Anyway, we've started Volume II now, which meant initiating yet another time line. The sewing board represents the "B.C." years. So, we're on to the "A.D." years, and I was on the prowl for something more thrifty than a $25 sewing board. Yesterday, the boys and I found this tri-fold science display board for just over $3, and although it is not as stable, I think it will work well. Mystery of History gave some revised suggestions for making a timeline in Volume II, and we followed their advice. First, we covered our board with patterned shelf paper (on sale for $1.90). Then, we used turquoise colored duct tape for our lines, proving to my young, strapping men that duct tape really is a viable solution to some of life's problems, but that you don't have to sacrifice style for function. And now we're ready to chart time once again.

Hannah uses her own timeline for her Worldview studies. She chose to utilize a big stack of old-timey computer paper. It is the green and white striped, accordion kind that unfolds for miles and miles. She prints small graphics off of the computer to use as visuals. When she is done, this one timeline will represent four years of study. I'll be honest that it isn't her favorite activity. But I know she'll be thankful for it one day. :)


Using a timeline has been such a constant in our learning. My one regret is that I didn't have one system in place ten years ago that all my children could add to over the years to create one, magnificent masterpiece of time. THAT would have been a stellar keepsake from our years of learning at home. I probably could have raffled that off to some wealthy great grandchild at a future family reunion to help fund my days of Bingo playing at the retirement center. So, if you're just starting out with homeschool or are thinking of adding a timeline into your routine, give some serious consideration to the method you choose. It could easily turn in to something substantial that will carry you through many years.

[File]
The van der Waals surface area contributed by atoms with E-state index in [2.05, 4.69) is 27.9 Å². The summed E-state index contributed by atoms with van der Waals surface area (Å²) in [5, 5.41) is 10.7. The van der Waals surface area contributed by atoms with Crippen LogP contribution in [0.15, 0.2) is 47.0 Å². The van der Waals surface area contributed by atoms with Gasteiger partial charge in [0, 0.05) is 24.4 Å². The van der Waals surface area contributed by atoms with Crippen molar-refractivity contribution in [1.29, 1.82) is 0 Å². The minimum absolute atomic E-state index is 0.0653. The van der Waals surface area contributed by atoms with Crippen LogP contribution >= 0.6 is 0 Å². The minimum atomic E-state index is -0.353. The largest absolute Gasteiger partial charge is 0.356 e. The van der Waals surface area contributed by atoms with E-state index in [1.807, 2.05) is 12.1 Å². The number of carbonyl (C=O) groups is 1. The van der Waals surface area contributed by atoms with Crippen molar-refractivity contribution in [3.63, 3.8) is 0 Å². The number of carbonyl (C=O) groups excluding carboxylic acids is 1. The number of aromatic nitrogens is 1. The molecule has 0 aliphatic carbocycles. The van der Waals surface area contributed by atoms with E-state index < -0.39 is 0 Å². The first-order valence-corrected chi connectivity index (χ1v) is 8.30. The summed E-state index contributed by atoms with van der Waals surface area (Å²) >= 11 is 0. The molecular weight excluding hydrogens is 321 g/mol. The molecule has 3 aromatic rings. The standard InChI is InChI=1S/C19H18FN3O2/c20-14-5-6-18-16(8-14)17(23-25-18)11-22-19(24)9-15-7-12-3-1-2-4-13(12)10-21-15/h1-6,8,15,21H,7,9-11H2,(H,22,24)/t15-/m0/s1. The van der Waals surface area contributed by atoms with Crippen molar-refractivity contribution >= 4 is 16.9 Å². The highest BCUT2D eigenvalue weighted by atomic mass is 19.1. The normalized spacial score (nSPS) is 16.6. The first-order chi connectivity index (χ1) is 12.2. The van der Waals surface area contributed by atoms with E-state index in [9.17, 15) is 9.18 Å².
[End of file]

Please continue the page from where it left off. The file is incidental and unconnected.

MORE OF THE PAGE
PS........Lookie what we found at the Walmarts while timeline shopping. Thank goodness we saved all that money on a sewing board so we could afford another mechanical hamster. I didn't make a conscious choice to compromise on educational supplies to satisfy my two year old's passion for zou-zou rats. It just happened that way. Now she has her very own zou-zou to love. And break. And all is right in her time and space.

You might think I'd grow tired of the zou-zou photographs. But no, apparently not. Don't you just love the great big hair growing out of this one's chin?? Look everyone! It's Great Aunt Zou Zou, learning her timeline!




2 comments:

Melissa Stover said...

that's great! we don't do the timeline. i don't have one spare inch of room! but we do a notebook of pages which sort of serves as a timeline (in my mind) since they can flip through each page and see what happened in order.

sara's art house said...

I love your timeline. I am going to look into that curriculum- I have not been happy with what we have been doing.